Though many analogized statism to religion, for some time now I’ve held that a better analogy of statism is to addiction—with the concession, of course, that just like most anything else, religion can become an addiction.

But I study the fascinating subject of addiction, and have recently learned that true addiction (as opposed to mere physical dependency or habitual behavior) is driven by a psychological process in which the addict perceives him or herself to be in a position (temporarily or chronically) of powerlessness or helplessness, experiencing a lack of control over their life—which then triggers the decision to indulge in the addiction activity or behavior as a way of temporarily regaining a sense of power or control—even though ironically, that particular action is an overall, or long-term, destructive one.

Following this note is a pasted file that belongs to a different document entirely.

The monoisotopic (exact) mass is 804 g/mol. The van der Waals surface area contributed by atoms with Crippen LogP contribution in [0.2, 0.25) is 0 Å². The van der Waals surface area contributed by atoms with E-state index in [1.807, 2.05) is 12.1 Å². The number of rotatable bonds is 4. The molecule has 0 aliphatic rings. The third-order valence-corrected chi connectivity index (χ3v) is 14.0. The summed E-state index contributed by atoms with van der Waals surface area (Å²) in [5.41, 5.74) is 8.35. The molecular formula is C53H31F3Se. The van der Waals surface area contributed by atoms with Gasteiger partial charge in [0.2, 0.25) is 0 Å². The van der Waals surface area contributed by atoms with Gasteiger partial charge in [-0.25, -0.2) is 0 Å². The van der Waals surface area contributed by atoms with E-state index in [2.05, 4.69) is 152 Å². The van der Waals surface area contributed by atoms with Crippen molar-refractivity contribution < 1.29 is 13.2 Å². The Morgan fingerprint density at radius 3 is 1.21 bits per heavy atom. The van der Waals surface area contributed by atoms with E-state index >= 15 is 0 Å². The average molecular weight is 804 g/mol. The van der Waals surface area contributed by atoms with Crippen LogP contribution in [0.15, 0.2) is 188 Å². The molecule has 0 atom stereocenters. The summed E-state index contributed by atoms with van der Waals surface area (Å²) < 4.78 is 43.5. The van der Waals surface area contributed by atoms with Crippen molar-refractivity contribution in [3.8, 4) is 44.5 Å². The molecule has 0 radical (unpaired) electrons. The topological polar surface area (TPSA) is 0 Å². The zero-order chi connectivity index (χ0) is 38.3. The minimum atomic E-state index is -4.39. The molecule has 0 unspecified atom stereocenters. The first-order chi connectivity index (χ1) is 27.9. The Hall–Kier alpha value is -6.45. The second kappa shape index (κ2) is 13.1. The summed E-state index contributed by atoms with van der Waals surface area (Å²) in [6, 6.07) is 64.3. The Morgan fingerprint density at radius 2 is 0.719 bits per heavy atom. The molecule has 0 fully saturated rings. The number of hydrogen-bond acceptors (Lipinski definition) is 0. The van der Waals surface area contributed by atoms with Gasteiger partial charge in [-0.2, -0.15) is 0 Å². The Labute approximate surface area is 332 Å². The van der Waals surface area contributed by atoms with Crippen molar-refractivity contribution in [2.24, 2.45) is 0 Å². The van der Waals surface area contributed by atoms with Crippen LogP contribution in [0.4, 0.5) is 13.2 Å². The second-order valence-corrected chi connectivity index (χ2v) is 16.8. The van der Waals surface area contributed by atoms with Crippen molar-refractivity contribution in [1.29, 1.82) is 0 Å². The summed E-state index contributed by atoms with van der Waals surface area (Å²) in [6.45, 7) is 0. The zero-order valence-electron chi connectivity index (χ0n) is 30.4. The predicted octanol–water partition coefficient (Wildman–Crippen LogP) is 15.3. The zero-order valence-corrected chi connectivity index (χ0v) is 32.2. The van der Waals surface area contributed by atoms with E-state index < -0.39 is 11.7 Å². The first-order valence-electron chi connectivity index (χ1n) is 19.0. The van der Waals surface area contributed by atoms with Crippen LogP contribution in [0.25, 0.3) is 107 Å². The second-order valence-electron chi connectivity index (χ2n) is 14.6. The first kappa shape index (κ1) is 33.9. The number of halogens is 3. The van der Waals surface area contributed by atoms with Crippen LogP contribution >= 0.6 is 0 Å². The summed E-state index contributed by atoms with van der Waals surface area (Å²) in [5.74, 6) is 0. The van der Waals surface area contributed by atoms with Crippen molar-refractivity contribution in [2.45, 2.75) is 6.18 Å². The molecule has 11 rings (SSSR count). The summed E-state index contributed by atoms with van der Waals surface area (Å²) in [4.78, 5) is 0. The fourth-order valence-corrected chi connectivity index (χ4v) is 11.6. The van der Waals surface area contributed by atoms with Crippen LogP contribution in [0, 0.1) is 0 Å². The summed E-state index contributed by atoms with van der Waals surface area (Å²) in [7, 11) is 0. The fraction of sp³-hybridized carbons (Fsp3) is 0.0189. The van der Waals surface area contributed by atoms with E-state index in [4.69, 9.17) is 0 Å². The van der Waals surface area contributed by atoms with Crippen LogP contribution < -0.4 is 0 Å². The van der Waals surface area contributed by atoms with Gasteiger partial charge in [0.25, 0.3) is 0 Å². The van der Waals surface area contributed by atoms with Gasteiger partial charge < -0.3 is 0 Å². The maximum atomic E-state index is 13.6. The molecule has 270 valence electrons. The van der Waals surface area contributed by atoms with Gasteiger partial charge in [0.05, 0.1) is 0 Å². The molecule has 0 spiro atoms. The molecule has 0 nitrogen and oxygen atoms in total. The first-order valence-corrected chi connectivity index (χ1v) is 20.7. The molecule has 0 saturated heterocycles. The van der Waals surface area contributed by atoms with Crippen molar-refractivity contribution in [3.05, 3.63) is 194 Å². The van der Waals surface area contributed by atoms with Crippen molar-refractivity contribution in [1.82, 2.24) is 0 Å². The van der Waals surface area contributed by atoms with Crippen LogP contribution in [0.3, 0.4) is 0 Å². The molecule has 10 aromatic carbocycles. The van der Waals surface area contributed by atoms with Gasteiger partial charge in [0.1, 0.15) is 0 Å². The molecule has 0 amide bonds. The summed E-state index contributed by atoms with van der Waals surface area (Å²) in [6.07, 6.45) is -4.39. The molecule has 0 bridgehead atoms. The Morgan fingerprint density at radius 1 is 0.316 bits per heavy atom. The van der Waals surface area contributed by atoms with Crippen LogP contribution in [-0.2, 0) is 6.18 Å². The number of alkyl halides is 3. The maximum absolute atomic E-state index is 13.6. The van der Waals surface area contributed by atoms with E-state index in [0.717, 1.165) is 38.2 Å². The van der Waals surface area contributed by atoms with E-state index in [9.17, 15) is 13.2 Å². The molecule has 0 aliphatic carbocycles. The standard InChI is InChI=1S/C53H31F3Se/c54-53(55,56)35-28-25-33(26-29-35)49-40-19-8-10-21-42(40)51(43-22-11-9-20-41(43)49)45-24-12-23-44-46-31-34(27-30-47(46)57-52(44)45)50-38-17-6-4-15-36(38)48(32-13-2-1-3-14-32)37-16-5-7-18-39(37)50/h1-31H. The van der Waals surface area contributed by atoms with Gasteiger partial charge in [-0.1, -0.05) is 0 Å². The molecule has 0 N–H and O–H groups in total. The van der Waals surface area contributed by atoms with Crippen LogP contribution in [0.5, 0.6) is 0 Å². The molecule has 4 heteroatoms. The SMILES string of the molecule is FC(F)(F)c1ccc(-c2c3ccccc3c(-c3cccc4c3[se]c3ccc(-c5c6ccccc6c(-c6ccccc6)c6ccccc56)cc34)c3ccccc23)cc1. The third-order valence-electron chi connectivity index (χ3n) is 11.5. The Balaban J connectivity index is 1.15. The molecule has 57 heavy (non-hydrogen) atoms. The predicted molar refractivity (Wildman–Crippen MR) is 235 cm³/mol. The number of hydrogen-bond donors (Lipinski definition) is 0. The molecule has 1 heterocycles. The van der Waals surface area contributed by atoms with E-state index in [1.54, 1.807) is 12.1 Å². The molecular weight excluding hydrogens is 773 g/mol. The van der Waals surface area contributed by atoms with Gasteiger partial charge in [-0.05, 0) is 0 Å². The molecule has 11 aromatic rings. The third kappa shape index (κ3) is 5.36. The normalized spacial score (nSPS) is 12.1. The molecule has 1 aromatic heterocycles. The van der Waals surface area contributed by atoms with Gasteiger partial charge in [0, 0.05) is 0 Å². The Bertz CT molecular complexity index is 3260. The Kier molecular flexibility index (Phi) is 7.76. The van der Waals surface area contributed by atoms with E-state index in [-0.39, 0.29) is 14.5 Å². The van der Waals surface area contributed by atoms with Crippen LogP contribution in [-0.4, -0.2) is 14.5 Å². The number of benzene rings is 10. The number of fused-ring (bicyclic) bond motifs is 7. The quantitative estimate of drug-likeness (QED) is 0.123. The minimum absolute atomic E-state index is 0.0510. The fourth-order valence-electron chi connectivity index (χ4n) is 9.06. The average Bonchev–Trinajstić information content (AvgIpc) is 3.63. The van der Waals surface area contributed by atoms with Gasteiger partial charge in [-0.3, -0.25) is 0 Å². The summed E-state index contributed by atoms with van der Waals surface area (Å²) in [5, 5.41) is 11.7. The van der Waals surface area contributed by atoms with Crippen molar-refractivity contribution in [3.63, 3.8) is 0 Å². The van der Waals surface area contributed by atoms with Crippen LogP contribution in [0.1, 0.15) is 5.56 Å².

So statism is, in fact, analogous to both religion and addiction; the state conducts itself, presents itself, considers itself, in much the same way that a religious institution does, and as a result garners leagues of followers, or worshippers—but perhaps it’s their misconception of helplessness, of powerlessness, of lack of control over their lives, which drives people to accept, to participate, to tolerate, to support, to worship the state—even though ironically, that particular action is an overall, or long-term, destructive one.